This is a free sample essay on Transsexualism:
In 1952, few Americans were familiar with the concept of transsexualism. It was difficult to understand or acknowledge that “gender” was not synonymous with “sex;” that is, most people believed that the anatomy with which a child was born would indisputably influence his or her behavior, disposition, career choices, tastes and sexual preferences in one of two ways: male, or female. It was in that year that Christine Jorgensen was born.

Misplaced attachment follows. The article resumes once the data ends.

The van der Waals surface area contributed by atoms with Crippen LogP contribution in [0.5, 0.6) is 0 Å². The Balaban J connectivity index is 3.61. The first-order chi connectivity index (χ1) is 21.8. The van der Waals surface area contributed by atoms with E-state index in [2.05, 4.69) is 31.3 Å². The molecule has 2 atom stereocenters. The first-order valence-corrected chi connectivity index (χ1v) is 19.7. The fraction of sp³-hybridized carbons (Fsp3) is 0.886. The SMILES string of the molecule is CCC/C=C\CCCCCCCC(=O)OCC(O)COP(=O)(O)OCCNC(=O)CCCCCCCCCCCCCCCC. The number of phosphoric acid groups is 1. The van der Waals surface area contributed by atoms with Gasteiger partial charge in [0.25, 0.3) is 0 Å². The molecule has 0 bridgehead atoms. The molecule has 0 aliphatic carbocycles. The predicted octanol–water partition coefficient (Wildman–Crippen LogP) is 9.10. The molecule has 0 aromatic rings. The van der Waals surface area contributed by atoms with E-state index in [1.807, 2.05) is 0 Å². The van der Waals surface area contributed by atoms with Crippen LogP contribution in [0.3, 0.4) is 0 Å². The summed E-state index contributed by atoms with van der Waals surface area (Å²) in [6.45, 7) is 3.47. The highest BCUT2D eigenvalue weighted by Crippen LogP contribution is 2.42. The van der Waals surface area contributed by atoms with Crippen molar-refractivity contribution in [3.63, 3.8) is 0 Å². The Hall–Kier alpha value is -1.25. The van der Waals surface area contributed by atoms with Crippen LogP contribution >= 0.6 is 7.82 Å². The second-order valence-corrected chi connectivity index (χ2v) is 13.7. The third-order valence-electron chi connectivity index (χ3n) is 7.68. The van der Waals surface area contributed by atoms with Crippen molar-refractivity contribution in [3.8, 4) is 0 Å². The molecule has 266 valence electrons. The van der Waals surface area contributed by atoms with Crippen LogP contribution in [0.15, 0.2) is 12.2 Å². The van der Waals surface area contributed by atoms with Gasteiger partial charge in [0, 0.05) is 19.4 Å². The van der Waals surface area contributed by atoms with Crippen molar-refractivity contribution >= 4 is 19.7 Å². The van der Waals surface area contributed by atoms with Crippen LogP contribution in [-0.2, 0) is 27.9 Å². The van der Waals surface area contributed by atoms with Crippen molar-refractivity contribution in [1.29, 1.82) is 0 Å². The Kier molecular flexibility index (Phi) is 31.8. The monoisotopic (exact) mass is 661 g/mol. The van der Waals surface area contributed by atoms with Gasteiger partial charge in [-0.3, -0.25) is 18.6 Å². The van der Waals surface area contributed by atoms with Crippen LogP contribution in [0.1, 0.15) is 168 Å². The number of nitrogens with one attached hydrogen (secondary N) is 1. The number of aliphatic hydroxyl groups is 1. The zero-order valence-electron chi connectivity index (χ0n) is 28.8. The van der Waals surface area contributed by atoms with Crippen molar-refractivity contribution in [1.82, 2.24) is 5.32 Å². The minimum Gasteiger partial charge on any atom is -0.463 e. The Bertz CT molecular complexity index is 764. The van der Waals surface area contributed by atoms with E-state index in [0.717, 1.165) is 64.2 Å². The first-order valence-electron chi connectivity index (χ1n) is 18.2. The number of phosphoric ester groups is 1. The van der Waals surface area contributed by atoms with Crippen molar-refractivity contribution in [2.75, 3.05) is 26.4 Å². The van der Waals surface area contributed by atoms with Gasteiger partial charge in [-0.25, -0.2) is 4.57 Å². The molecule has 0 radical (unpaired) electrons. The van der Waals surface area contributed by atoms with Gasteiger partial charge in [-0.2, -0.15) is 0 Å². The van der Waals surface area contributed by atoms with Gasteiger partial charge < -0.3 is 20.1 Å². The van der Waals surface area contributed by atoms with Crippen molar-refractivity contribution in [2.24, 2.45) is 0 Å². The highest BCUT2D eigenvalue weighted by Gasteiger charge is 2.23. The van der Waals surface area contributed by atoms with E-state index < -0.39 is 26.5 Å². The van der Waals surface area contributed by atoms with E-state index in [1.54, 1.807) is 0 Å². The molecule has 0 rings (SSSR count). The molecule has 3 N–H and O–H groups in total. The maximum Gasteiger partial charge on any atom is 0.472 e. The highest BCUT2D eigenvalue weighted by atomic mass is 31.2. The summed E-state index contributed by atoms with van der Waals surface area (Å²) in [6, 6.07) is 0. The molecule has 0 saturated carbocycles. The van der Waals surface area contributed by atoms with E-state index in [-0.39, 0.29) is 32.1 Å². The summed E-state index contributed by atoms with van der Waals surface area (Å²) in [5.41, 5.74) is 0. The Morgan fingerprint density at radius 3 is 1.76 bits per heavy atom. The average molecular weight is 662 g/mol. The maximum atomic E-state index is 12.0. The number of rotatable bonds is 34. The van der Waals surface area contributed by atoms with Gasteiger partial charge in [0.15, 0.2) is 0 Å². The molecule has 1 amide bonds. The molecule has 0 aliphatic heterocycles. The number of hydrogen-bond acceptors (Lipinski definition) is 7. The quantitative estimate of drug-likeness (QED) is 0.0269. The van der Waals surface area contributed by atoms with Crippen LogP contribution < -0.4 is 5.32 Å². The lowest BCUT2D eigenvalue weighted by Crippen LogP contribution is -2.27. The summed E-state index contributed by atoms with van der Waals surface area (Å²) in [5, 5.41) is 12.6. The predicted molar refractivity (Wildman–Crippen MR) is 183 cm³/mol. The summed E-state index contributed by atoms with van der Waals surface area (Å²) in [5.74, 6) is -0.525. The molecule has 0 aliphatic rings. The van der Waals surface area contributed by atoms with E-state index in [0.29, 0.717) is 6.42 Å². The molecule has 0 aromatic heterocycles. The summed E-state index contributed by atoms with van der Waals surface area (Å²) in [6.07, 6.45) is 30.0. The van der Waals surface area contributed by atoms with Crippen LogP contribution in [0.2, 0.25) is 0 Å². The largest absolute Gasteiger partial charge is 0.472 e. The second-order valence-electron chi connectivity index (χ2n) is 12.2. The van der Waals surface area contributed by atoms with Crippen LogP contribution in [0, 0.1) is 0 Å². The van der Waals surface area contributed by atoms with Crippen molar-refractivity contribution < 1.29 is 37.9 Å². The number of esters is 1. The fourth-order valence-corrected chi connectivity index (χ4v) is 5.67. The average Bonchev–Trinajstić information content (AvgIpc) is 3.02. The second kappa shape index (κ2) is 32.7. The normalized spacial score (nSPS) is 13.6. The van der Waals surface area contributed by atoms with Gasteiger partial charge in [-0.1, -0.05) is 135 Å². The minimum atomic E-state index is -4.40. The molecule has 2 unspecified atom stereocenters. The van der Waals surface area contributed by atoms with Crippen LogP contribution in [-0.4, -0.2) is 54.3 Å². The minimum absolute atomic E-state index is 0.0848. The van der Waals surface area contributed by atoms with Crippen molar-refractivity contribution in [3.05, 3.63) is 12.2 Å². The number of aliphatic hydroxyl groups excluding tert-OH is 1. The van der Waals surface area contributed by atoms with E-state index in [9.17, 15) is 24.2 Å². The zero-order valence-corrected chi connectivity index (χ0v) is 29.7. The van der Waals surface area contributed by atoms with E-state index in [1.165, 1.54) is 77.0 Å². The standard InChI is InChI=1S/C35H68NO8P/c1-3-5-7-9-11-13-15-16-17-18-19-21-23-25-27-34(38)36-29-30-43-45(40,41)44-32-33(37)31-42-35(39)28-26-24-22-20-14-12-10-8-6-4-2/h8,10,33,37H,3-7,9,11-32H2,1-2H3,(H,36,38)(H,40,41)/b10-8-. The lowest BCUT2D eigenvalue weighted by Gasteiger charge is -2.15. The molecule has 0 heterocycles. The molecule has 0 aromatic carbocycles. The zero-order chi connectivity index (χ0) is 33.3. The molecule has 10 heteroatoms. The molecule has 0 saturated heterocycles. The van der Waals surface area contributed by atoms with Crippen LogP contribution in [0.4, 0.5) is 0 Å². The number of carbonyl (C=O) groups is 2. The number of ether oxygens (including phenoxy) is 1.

Christine Jorgensen was in fact a pseudonym for a 26 year old ex-GI from the Bronx named George. Since childhood Jorgensen had been haunted by his place in the sexual binary system, pulled like a magnet to a female identity despite his male genitals. He had finally decided to seek sex-reassignment surgery, an operation that was not available in America but was crudely performed by some doctors in Denmark (Brown et. al). Eventually details of Jorgensen’s surgery were leaked to reporters and the Daily News screamed “EX-GI BECOMES BLONDE BOMBSHELL” one quiet morning in December, propelling America into a frenzy of shock, outrage, and curiosity. Some people even saw the fact and publicity of such an event as an important landmark in the destruction of all moral and societal “good.” What most Americans and other Western citizens didn’t know was that a rich history of transsexualism, transgenderism and/or gender variation had been alive and celebrated in many Non-Western societies for innumerable years. The Two-Spirited people of the various American Indian tribes and pre-contact south- and central-Americans are arguably the most interesting example of unique transgenderal customs, beliefs, and societal significance.